only the historical centre
(Reggio Calabria District)
m. 915 s.l.m.

Patron SAINT
San Leo, May 5th
Pro Loco, via Borgo – Ph. 0965 762009,
Town hall tourist office – Ph. 0965 762013.
Cultural association “Vua Stin Cardìa”
Tourist Info Bova, – Ph. 347 1807499 – –

The town of Bova (“Vùa” in Greek language) is very ancient. According to legend, an Armenian queen led her people on the mountain Vùa, a name clearly related to “bovine,” i.e. a land of  oxen pasture.

Bova looks like a balcony, 850 meters high, from where you can admire the whole coastline below. The Borgo is one of the most important Hellenistic centers in the Reggio Calabria District, and many traces of its ancient history still can be found here. Its Cathedral dates back to the first centuries after Christ and since then it has been rebuilt and renovated many times. It has a basilica structure, with a nave and two aisles.  Here are preserved some important artworks such as the Chapel and the statue of the Madonna “Isodìa” and Child, attributed to Rinaldo Bonanno (1584), built by Sicilian masters specialized in colored marble inlay work. Excavations brought back to life a number of tombs and the old Norman church. The ruins of the Norman castle (10th-11th cent.) stand at the top of a rocky spur. The Norman tower (11th cent.) was used as a guarding point of one of the four access gates to the town. The church of San Leo (17th cent.) has a single aisle and side chapels, with precious 19th century stuccoes on the walls and a sumptuous Baroque marble altar, with a white marble statue of St. Leo by Pietro Bernini (1582) in its niche. The saint holds a broken hatchet in his left hand and stands on an octagonal marble base. The Chapel of the Reliquie (1722) preserves other Baroque treasures. The Church of the Carmine (17th cent.) is a charming chapel that belonged to the noble Mesiani family. The late Renaissance façade is defined by tall pilasters that support a cornice with triangular pediments. The stone portal was made by local craftsmen. Inside there is a marble altar. The façade of the Church of the Immacolata (18th cent.) has a late Baroque carved stone portal, the work of some local stone carvers. The Church of the Spirito Santo (17th cent.) has a simple, austere façade, with a late Renaissance portal by local stone carvers. The church was badly damaged from the 1783, 1908 and 1928 earthquakes, and today is in disrepair.

Also damaged by earthquakes, but later restored and reopened for worship, is the Church of San Rocco (16th cent.), where Greek-Byzantine rites are celebrated. The many noble residences scattered among the narrow streets reveal the importance of this Borgo. They are generally built in stone and brick, embellished on the outside with pilasters, cornices, corbels, and splendid entrance portals. Worth of a visit are: Palazzo Mesiani-Mazzacuva, built in the late 18th century near the town’s ancient defense structures and used by the municipality for a Magna Graecia cultural center; Palazzo Nesci Sant’Agata (18th cent.),which stands on the main square and is privately owned; Palazzo Tuscano (19th cent.) in the highest part of the Borgo,  which houses the Aspromonte National Park Visitor Center.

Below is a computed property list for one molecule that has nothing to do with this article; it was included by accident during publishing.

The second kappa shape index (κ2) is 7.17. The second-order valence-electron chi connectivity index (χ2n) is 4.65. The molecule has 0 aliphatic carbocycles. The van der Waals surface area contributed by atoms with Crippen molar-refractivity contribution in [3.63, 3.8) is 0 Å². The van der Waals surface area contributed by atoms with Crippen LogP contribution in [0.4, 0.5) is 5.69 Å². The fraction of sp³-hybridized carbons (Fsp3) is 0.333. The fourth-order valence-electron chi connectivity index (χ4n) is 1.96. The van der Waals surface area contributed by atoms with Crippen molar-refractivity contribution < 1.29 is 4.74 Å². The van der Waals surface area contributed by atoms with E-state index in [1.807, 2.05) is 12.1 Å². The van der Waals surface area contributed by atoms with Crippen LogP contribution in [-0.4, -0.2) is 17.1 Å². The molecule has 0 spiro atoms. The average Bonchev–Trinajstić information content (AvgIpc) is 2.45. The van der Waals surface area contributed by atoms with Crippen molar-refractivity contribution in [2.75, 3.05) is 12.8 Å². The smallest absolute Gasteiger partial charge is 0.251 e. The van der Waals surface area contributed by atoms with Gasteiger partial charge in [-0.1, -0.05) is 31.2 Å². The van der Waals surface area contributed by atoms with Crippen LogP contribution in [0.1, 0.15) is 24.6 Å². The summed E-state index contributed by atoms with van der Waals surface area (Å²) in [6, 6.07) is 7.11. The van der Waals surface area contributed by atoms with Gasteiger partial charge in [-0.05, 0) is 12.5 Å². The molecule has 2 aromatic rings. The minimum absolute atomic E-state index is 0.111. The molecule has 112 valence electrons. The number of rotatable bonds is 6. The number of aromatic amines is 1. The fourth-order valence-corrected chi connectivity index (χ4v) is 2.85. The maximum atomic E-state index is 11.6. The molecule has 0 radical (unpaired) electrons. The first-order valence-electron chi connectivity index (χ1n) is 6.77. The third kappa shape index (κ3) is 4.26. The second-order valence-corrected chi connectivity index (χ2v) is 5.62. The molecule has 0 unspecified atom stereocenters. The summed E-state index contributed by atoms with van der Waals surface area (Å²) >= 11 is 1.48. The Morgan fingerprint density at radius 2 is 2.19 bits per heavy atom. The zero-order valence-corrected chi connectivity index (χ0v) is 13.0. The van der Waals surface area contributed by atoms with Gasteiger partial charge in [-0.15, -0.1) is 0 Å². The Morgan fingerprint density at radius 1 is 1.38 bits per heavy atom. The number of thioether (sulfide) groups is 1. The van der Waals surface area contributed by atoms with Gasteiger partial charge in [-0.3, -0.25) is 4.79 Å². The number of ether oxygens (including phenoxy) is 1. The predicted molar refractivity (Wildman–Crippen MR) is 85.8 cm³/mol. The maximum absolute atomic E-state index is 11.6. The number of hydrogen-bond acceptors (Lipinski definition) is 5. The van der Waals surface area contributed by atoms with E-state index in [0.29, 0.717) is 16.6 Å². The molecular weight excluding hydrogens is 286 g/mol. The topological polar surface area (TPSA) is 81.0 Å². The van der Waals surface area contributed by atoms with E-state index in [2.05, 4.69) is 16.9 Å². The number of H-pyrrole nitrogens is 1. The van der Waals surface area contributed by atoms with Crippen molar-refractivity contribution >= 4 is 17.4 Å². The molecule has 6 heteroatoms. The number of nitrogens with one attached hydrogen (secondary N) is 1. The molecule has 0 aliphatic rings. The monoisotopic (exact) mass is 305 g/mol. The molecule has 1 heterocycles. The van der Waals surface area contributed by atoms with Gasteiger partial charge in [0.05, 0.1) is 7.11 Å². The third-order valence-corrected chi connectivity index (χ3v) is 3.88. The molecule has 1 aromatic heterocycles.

The flourishing local crafts trade goes back to the agro-pastoral traditions and to the “Hellenistic” culture, following a long tradition that survives today in some areas, such as wood carving (spoons, cake and cheese molds decorated with floral and geometric patterns, goat collars, bones for corsets), glass-working (windows, tables, drinking glasses), weaving (blankets, tablecloths, rugs). The raw materials for traditional weaving are wool, linen and, above all, the broom plant, which is gathered on the slopes of Aspromonte and is prepared by the weavers using a lengthy manual process. Strolling through the tiny streets of Bova you can still hear the clacking of an old loom. Craft items were generally given as wedding gifts, imbued with a delicate artistic sensitivity and archaic references which expressed a bond: the shepherds made the gifts with their own hands. During the long period grazing in the mountains they would carve objects from olive and orange trees wood, representing symbols such as sun, moon, and birds. Weavers were instead inspired by frescoes representing the Virgin Mary and the saints seen preserved in the grottoes and in the Byzantine churches: the Greek cross, for example, in a variety of stylizations, is very popular in the ornamental weave.

Here you can taste simple traditional food – goat’s milk, tomatoes, olive oil – as well as delicious dishes such as maccarruni with goat sauce, cordeddi with sauce, tagghiarini with chick peas, i ricchi di previti with tomato. Excellent are the pork meat products (sausages, soppressata and capicollo); cheeses, of course (sheep’s and goat’s milk), including ricotta and musulupi, a pulled curd cheese eaten at Easter time; and holiday sweets, such as Christmas pretali, Easter nghute, and scaddateddi, a kind of “doughnut” with cumin seeds. Worth to be tasted is the lestopitta, a pancake made with flour and water, fried in oil and eaten hot.